|POSTSCRIPTS – The Confession|
|Wednesday, February 23, 2011|
By MARGARET PARTEE
What do you do? This is the dilemma faced by 35- year-old Reverend Keith Schroeder following a visit by a man named Travis Boyette. Boyette had shuffled into St. Mark’s Lutheran Church in Topeka, Kan., one day, leaning heavily on a cane, and asked to speak with Rev. Shroeder.
John Grisham is back with The Confession! I really enjoyed Grisham’s early books and avidly read each of them. Then I sort of lost interest and was not as intrigued with some of his later work and almost didn’t read this one. I kept seeing good reviews of it, however, and succumbed. I had emptied my “book basket” and ordered up a cache of books including this one. And am I glad I did! I enjoyed it immensely, finding it difficult to put down at times as tension mounts in different parts of this book.
Most of the book takes place during a period of time between one Monday morning and the following Thursday evening. There are several sets of characters and the action moves among the sets but is primarily concerned with Shroeder and Boyette. A young white Texas cheerleader disappeared 10 years ago and was never found, dead or alive. Through investigative procedures a young black football phenom, Donté Drumm, was identified and arrested. He never had a chance – body or no body. He was tried and convicted of her murder.
I do not want to tell too much of this story because it is a continuum of suspenseful moments where the reader is wondering which direction the action will take. I don’t want to spoil it for you but I was really spellbound. In Texas the death penalty is an option and apparently is used rather freely. Drumm was sentenced to be executed at 6 on a Thursday evening. His defense team is led by Robbie Flak, a flamboyant and highly dedicated attorney. He has fought valiantly for Drumm who maintained his innocence throughout his ordeal, although initially he had confessed.
Last minute appeals and motions of every kind available to the judicial process are used by Flak to no avail. No one in a position to intervene is interested. As Rev. Shroeder ponders the decisions he must make we see the final days of Drumm’s life from the viewpoint of his family, of the family of the young girl who vanished, from his own perspective and from that of his defense team who continue their fight for him. A lot of memorable characters evolve.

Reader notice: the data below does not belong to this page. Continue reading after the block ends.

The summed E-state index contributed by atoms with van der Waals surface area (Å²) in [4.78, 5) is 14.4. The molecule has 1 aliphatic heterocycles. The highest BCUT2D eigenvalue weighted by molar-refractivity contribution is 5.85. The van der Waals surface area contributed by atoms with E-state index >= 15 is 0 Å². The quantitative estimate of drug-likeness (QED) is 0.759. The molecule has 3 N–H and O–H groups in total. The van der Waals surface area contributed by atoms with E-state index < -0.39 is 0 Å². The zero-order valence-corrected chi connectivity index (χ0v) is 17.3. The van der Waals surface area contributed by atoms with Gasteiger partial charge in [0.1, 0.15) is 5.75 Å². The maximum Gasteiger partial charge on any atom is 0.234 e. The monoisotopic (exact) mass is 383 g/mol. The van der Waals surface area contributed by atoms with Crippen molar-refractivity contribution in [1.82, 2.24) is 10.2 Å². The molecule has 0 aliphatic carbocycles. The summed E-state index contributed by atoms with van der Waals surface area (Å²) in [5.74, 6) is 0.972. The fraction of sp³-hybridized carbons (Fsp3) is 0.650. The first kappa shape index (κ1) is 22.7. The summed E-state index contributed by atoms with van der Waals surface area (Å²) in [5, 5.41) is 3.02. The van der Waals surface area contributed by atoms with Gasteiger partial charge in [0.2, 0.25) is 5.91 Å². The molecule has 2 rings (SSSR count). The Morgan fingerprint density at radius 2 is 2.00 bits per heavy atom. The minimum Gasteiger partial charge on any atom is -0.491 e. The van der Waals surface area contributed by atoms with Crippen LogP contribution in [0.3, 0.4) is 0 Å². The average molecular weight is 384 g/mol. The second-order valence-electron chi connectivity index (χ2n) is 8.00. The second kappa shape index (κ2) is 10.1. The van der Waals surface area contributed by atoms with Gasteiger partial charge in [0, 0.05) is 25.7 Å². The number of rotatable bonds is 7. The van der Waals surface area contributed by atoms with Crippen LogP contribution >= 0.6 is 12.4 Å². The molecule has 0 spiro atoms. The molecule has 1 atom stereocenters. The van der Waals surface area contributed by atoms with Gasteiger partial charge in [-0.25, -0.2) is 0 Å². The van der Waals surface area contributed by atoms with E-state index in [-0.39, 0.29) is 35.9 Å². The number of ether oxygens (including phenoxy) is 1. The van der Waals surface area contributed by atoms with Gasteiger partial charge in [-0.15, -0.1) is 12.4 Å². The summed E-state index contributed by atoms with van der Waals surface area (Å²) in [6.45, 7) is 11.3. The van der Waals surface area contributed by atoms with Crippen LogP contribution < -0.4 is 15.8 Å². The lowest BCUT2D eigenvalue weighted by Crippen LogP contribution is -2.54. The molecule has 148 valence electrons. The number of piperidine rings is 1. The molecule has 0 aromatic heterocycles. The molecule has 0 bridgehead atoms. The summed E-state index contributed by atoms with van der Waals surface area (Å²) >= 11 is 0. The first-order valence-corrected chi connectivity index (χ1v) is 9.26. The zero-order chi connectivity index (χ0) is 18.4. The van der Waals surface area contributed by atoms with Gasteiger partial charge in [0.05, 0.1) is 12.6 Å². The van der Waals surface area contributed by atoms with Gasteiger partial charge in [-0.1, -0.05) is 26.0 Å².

Boyette has been in prison for a number of years and is on parole living in a halfway house. He has a tumor on his brain and tells Shroeder that he does not have long to live. He wants to confess to raping and killing the cheerleader to save Drumm’s life and get it off his conscience – or so he tells Shroeder.
He wants Shroeder to take him to Slone, Texas for this purpose. The problem being that if he does, then Shroeder is guilty of transporting a parolee out of the jurisdiction of the State of Kansas which he discovers from an attorney friend is a felony. Not to mention his disclosure of a confidence. What should he do? This is the only option to which Boyette is open and a man is about to die.
I am not continuing the story because you should read it for yourself. Lots of soul searching goes on here by more than one person. The death penalty is studied and discussed. Community problems arise. Families are devastated. Just as soon as I think something has been resolved, the issue arises in another form. This continues until the end of the book.
This book does have some mixed reviews – they range from great praise to a waste of time. I for one endorse it heartily. It kept me interested and intrigued. What more could I ask?